William Thomson, 1st Baron Kelvin

From Citizendium, the Citizens' Compendium
Jump to: navigation, search
This article is a stub and thus not approved.
Main Article
Talk
Related Articles  [?]
Bibliography  [?]
External Links  [?]
Citable Version  [?]
 
This editable Main Article is under development and not meant to be cited; by editing it you can help to improve it towards a future approved, citable version. These unapproved articles are subject to a disclaimer.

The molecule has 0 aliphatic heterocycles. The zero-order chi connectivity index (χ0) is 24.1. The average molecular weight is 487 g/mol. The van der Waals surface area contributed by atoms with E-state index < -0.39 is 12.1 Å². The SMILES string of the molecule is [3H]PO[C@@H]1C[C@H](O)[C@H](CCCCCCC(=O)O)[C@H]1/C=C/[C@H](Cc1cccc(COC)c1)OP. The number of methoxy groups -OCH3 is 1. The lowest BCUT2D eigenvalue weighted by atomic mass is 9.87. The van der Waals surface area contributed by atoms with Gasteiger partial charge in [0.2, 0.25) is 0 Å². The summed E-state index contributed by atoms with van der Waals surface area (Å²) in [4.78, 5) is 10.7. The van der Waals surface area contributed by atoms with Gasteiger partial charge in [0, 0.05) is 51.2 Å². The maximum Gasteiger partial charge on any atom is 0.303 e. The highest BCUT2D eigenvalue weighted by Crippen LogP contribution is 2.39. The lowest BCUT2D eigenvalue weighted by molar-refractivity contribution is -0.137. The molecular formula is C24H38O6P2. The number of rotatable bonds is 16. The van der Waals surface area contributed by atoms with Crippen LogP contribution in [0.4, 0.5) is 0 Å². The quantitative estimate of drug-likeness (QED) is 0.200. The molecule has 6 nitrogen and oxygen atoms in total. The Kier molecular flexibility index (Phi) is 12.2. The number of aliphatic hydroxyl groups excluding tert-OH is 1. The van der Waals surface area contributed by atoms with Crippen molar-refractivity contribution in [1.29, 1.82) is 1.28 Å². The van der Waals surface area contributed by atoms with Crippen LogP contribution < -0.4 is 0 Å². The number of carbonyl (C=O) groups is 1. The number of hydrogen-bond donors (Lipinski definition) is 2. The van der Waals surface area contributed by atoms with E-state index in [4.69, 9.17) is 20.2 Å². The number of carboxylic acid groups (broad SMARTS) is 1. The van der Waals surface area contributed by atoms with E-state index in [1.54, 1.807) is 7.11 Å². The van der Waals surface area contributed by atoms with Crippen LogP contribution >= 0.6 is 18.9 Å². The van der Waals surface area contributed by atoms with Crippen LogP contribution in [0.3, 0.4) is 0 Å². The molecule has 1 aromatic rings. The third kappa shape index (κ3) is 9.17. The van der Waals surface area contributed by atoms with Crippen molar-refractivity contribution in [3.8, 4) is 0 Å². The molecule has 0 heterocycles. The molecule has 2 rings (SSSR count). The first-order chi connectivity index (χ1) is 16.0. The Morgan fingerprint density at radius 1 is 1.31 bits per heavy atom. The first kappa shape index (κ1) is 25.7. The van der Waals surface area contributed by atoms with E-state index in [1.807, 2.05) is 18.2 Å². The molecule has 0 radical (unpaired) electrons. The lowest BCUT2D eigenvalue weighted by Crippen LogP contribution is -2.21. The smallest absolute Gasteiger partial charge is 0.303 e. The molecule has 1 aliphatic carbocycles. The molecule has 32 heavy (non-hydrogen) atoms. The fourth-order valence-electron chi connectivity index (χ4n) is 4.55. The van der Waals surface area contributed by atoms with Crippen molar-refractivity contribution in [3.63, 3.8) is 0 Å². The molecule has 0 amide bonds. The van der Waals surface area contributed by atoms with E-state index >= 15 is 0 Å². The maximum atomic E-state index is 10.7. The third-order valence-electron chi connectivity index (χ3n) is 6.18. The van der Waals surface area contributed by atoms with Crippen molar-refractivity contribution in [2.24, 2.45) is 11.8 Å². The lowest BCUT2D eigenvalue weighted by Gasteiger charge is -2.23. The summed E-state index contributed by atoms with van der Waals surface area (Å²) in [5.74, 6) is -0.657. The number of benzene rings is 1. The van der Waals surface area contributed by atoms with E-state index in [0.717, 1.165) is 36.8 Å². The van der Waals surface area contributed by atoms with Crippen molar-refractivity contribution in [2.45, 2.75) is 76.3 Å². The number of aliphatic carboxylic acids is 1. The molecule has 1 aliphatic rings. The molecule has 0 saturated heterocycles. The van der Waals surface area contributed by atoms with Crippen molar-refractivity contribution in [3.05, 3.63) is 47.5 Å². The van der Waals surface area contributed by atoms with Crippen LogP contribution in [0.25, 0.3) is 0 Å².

Portrait of Lord Kelvin (1824-1907) by Hubert Von Herkomer: Oil on canvas
William Thomson (June 26, 1824 – December 17, 1907), later Baron Kelvin of Largs, was a British scientist who developed the concept of absolute zero and devised a temperature scale based on it, which is now named in his honour. Born in Belfast, he moved with his family to Glasgow in 1831 when his father accepted a position at the University of Glasgow as a professor of mathematics. Thomson would, in turn, become a professor of natural philosophy (physics) at the same university at the young age of twenty two. In the first part of his career Thomson made pioneering contributions to the field of thermodynamics and the theory of electromagnetism. Later in life he played a crucial role in the laying of the first transatlantic telegraph cable.